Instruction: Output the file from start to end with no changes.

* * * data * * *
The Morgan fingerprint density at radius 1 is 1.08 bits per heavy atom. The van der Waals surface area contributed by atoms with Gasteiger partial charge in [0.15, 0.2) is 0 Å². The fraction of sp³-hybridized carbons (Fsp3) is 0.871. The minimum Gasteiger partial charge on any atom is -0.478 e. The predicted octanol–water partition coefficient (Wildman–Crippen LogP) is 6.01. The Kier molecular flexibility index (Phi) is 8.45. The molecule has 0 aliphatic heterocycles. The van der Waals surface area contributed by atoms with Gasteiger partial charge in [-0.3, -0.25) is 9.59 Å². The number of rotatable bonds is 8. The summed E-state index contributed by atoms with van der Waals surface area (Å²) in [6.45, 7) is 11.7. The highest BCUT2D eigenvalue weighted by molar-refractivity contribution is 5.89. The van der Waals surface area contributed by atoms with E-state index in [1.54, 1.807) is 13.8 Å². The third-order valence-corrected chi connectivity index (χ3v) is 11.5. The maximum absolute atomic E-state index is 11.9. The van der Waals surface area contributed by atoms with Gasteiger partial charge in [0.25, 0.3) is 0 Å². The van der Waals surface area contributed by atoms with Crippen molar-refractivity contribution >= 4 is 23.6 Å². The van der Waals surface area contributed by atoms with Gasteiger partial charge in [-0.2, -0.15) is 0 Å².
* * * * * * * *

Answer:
The Morgan fingerprint density at radius 1 is 1.08 bits per heavy atom. The van der Waals surface area contributed by atoms with Gasteiger partial charge in [0.15, 0.2) is 0 Å². The fraction of sp³-hybridized carbons (Fsp3) is 0.871. The minimum Gasteiger partial charge on any atom is -0.478 e. The predicted octanol–water partition coefficient (Wildman–Crippen LogP) is 6.01. The Kier molecular flexibility index (Phi) is 8.45. The molecule has 0 aliphatic heterocycles. The van der Waals surface area contributed by atoms with Gasteiger partial charge in [-0.3, -0.25) is 9.59 Å². The number of rotatable bonds is 8. The summed E-state index contributed by atoms with van der Waals surface area (Å²) in [6.45, 7) is 11.7. The highest BCUT2D eigenvalue weighted by molar-refractivity contribution is 5.89. The van der Waals surface area contributed by atoms with E-state index in [1.54, 1.807) is 13.8 Å². The third-order valence-corrected chi connectivity index (χ3v) is 11.5. The maximum absolute atomic E-state index is 11.9. The van der Waals surface area contributed by atoms with Gasteiger partial charge in [0.25, 0.3) is 0 Å². The van der Waals surface area contributed by atoms with Crippen molar-refractivity contribution >= 4 is 23.6 Å². The van der Waals surface area contributed by atoms with Gasteiger partial charge in [-0.2, -0.15) is 0 Å².